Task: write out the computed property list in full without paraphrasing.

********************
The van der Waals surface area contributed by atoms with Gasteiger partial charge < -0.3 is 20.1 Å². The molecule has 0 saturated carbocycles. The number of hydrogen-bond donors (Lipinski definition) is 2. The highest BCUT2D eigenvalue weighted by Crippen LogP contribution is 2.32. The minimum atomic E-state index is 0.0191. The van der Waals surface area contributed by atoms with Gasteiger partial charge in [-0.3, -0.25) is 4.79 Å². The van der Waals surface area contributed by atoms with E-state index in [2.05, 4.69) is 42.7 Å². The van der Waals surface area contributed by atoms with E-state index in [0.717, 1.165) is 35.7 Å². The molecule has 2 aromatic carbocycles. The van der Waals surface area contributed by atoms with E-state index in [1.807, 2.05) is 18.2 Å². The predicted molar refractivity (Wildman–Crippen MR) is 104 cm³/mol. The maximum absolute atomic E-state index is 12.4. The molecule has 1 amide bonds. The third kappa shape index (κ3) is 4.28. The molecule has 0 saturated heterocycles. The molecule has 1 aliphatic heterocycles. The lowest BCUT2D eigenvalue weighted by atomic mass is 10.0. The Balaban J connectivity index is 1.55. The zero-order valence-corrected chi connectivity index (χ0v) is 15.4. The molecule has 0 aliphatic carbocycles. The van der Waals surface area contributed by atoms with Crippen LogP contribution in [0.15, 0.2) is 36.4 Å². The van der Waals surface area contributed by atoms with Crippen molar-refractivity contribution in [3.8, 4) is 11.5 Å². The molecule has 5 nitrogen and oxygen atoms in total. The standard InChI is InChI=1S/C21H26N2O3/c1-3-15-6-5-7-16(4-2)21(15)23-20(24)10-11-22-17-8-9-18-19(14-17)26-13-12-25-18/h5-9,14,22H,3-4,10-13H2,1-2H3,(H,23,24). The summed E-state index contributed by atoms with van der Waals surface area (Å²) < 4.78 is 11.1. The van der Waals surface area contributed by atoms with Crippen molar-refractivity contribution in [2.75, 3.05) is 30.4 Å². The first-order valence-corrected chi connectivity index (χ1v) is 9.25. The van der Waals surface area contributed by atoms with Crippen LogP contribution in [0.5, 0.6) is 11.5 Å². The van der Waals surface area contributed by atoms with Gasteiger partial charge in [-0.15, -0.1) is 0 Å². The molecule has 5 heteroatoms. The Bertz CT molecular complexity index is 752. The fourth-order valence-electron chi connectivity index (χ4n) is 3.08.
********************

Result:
The van der Waals surface area contributed by atoms with Gasteiger partial charge < -0.3 is 20.1 Å². The molecule has 0 saturated carbocycles. The number of hydrogen-bond donors (Lipinski definition) is 2. The highest BCUT2D eigenvalue weighted by Crippen LogP contribution is 2.32. The minimum atomic E-state index is 0.0191. The van der Waals surface area contributed by atoms with Gasteiger partial charge in [-0.3, -0.25) is 4.79 Å². The van der Waals surface area contributed by atoms with E-state index in [2.05, 4.69) is 42.7 Å². The van der Waals surface area contributed by atoms with E-state index in [0.717, 1.165) is 35.7 Å². The molecule has 2 aromatic carbocycles. The van der Waals surface area contributed by atoms with E-state index in [1.807, 2.05) is 18.2 Å². The predicted molar refractivity (Wildman–Crippen MR) is 104 cm³/mol. The maximum absolute atomic E-state index is 12.4. The molecule has 1 amide bonds. The third kappa shape index (κ3) is 4.28. The molecule has 0 saturated heterocycles. The molecule has 1 aliphatic heterocycles. The lowest BCUT2D eigenvalue weighted by atomic mass is 10.0. The Balaban J connectivity index is 1.55. The zero-order valence-corrected chi connectivity index (χ0v) is 15.4. The molecule has 0 aliphatic carbocycles. The van der Waals surface area contributed by atoms with Crippen LogP contribution in [0.15, 0.2) is 36.4 Å². The van der Waals surface area contributed by atoms with Crippen molar-refractivity contribution in [3.8, 4) is 11.5 Å². The molecule has 5 nitrogen and oxygen atoms in total. The standard InChI is InChI=1S/C21H26N2O3/c1-3-15-6-5-7-16(4-2)21(15)23-20(24)10-11-22-17-8-9-18-19(14-17)26-13-12-25-18/h5-9,14,22H,3-4,10-13H2,1-2H3,(H,23,24). The summed E-state index contributed by atoms with van der Waals surface area (Å²) < 4.78 is 11.1. The van der Waals surface area contributed by atoms with Crippen molar-refractivity contribution in [2.75, 3.05) is 30.4 Å². The first-order valence-corrected chi connectivity index (χ1v) is 9.25. The van der Waals surface area contributed by atoms with Crippen LogP contribution in [0.5, 0.6) is 11.5 Å². The van der Waals surface area contributed by atoms with Gasteiger partial charge in [-0.15, -0.1) is 0 Å². The molecule has 5 heteroatoms. The Bertz CT molecular complexity index is 752. The fourth-order valence-electron chi connectivity index (χ4n) is 3.08.